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Santa Clarita CA
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Today in
S.C.V. History
September 17
1879 - First official Newhall School building erected near Walnut & Ninth streets [story]
First Newhall School

| Wednesday, Jan 8, 2020
pfas chemicals
Artist rendering of proposed water filtration vessels (center) and the chloramine disinfection facility (left) inside a fenced area south of the William S. Hart Baseball/Softball League parking lot (bottom). Baseball field is seen far right. Art courtesy SCV Water Agency.


SCV Water’s November 2019 quarterly well sampling of perfluorooctanoic acid (PFOA) and perfluorooctanesulfonic acid (PFOS) found one well in excess of the state’s nonregulatory notification levels for PFAS chemicals, the agency reported Wednesday.

This well is in addition to 28 wells identified during the previous rounds of sampling in May and August 2019.

Per- and polyfluoroalkyl substances (PFAS) are a group of manmade chemicals that are prevalent in the environment and were commonly used in industrial and consumer products to repel grease, moisture, oil, water and stains.

These chemicals enter the environment through treated wastewater discharge, landfills and areas where the substances were used outdoors. Exposure to these chemicals may cause adverse health effects.

“Like many communities across the nation, small amounts of PFAS have shown up in some of our water supply. We have a treatment facility that will be online by summer, and we will continue to seek the best strategies to attack this issue,” said SCV Water General Manager Matt Stone.

“Our customers are our top priority, and we are committed to rigorously testing our water thousands of times per year to ensure it meets or surpasses all water-quality standards and is safe to drink for our customers,” Stone said.

In August 2019, the State Water Resources Control Board – Division of Drinking Water (DDW) updated state guidelines and lowered the notification levels by more than half, to 6.5 parts per trillion (ppt) for PFOS and 5.1 ppt for PFOA, making them some of the most stringent guidelines in the nation.

pfas chemicals

For perspective, one part per trillion is a microscopic measurement for something in the water and would be equal to four grains of sugar in an Olympic-size swimming pool.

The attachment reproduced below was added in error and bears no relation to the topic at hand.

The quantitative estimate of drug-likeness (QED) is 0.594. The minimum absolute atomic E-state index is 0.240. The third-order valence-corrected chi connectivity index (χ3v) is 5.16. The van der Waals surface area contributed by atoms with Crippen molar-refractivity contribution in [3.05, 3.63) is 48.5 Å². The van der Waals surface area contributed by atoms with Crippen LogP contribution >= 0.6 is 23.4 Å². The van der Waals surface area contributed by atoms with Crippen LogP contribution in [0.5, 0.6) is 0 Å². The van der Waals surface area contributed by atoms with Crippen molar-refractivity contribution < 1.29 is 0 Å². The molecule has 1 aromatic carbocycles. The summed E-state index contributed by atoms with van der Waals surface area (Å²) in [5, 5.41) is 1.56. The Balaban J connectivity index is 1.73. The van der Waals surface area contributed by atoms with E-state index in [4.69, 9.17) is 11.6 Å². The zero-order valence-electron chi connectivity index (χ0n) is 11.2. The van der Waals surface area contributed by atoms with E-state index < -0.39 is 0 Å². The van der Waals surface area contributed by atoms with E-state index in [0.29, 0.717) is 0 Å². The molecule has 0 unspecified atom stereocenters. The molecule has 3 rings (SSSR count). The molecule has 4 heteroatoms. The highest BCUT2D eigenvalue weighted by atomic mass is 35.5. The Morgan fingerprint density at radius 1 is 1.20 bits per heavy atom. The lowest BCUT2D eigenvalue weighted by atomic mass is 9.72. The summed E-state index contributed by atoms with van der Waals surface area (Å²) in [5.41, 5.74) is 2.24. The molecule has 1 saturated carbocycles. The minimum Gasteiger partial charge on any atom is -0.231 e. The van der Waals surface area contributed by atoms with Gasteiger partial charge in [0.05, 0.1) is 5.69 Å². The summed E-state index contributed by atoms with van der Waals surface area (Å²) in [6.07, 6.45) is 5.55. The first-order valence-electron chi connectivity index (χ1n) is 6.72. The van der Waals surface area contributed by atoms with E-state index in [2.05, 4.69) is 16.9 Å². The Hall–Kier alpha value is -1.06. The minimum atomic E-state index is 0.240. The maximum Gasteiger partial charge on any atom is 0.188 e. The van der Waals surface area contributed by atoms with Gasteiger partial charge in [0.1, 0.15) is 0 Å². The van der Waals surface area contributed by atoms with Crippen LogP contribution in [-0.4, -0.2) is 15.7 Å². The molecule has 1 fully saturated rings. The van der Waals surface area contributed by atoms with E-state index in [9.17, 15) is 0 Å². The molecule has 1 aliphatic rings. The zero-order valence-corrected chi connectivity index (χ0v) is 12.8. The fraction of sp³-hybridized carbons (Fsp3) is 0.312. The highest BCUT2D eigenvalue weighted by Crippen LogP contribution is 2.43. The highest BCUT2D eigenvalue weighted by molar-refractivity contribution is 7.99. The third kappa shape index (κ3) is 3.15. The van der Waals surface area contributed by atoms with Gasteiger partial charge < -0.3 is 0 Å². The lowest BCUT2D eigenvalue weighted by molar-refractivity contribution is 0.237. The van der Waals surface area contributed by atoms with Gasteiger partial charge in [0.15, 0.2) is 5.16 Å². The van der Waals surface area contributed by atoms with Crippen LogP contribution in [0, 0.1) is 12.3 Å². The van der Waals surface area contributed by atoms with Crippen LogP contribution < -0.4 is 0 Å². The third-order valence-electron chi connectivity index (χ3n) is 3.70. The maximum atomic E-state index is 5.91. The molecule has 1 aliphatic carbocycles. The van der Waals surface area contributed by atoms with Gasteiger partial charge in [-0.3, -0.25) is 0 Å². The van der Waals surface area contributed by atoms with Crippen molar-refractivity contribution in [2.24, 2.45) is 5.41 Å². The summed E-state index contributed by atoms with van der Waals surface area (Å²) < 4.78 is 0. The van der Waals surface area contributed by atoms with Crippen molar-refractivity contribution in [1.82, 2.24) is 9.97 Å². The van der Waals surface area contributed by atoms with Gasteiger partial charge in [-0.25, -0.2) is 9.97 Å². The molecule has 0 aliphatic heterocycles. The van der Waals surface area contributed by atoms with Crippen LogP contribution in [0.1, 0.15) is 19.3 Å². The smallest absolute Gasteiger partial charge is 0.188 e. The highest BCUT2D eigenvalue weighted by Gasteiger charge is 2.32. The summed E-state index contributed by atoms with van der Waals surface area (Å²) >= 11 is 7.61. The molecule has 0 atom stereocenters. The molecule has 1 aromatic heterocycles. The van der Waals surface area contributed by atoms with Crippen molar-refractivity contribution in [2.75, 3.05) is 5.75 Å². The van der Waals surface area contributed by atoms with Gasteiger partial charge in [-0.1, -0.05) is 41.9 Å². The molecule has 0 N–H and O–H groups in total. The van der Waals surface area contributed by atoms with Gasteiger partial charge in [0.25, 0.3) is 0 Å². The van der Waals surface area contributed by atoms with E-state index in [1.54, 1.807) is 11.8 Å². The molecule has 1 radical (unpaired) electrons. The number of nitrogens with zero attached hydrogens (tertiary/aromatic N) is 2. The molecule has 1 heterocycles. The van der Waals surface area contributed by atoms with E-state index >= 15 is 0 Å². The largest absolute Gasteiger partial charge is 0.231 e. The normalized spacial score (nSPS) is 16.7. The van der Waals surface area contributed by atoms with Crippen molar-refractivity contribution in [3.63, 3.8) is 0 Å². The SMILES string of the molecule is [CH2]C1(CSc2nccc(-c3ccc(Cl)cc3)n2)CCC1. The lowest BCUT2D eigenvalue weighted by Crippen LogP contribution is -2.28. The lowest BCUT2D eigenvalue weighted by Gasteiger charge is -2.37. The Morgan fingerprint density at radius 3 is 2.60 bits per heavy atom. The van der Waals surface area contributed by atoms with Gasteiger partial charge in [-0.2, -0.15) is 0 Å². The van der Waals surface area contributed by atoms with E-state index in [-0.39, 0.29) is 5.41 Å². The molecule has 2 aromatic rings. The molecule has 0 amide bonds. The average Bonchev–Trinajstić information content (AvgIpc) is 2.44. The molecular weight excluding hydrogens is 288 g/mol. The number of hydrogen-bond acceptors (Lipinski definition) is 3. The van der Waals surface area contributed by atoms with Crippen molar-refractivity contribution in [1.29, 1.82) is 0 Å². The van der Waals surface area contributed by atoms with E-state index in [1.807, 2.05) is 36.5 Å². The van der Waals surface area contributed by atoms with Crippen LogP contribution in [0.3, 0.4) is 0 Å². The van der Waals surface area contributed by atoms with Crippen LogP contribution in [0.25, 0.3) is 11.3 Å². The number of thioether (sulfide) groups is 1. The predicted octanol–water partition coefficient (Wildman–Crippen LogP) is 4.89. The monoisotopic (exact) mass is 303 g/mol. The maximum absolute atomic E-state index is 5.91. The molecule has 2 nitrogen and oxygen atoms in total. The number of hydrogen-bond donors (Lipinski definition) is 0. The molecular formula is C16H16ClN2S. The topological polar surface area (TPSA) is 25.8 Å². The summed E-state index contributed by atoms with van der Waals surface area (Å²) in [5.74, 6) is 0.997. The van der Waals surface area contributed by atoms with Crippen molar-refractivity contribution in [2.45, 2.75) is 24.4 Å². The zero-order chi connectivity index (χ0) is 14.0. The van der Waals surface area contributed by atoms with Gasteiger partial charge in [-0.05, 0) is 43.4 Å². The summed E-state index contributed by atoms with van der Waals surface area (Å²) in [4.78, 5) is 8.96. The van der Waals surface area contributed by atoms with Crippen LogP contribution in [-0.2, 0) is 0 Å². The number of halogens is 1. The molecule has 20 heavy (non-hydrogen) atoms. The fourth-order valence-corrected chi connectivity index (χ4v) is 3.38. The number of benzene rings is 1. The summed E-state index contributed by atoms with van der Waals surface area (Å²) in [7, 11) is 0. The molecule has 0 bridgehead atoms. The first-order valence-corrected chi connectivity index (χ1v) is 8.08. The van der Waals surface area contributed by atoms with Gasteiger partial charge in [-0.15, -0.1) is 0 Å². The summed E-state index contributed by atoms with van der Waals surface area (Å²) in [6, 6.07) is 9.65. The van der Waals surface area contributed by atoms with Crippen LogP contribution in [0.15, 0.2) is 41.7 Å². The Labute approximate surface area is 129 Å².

Notification levels are a nonregulatory, precautionary reporting level for concentrations in drinking water that warrant notification and further monitoring and assessment.

When water registers above the notification level, it is reported to the DDW, as well as the SCV Water governing board, the Santa Clarita City Council, and the Los Angeles County Board of Supervisors within 30 days of official results from the testing laboratory.

Results were presented to the SCV Water Board on Jan. 7, 2020. Customers are notified through SCV Water’s annual Consumer Confidence (Water Quality) Report as well as the Agency’s website and e-newsletter.

Additionally, all 73,000 of SCV Water’s customer accounts will receive a direct mail postcard this month with information about PFAS.

“We are committed to transparently communicating all water quality changes and how we plan to address them with our customers,” said Stone.

SCV Water continues to monitor its groundwater supplies through proactive quarterly sampling and will rely on its diverse water supply portfolio, including imported and banked water sources, in order to minimize any supply impacts to its customers.

Additionally, SCV Water encourages customers to continue to use water efficiently in their homes and on their landscapes.

SCV Water is developing a plan to address the issue. Construction begins this February on a $5 million water treatment facility for three agency wells next to the William S. Hart Baseball/Softball League ball fields. This project will provide treatment for a substantial portion of groundwater impacted by PFAS chemicals. It will treat up to 6250 gallons of water per minute – enough to serve more than 5,000 families for a year.

SCV Water is one of more than 200 water systems in California required to sample for PFOS and PFOA chemicals this year.

For more information and resources on PFAS, visit yourSCVwater.com/pfas.

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1 Comment

  1. jim says:

    Well, well, well…

    Yeah I just couldn’t resist that. So, we have nasty chemicals in our water, chemicals that we didn’t know were nasty until a few months ago (publicly) and really don’t yet know what to do with them. If they take them out of the water where the PFAs have been detected, where do they put them?

    And since the latest information I’ve seen says that PFAs are some of the nastiest and longest lasting pollutants in well water, how much more are we going to find in the near/far future?

    A couple of filtration systems aren’t going to fix an ongoing problem (see all of the previous water well problems here in SClarita) in a short time.

    There are long known water issue in the West, and California is as West as it gets, unless you can swim a long way to Hawaii.

    It’s been said that Whiskey is for drinking and Water is for fighting in California.

    This ain’t going away my friends, not in our lifetimes anyway. Maybe that should be considered when thousands of homes are planned for the currently undeveloped portions of this valley.

    Sure. You bet. We’ll get right on it.

    I’m talkin’ to you SCVWater. AKA Castaic Lake Water District. Santa Clarita Water, Newhall Water, Valencia Water, etc.

    The County Water District can just go whine to the Supes.

    So, when do we get our Whiskey?

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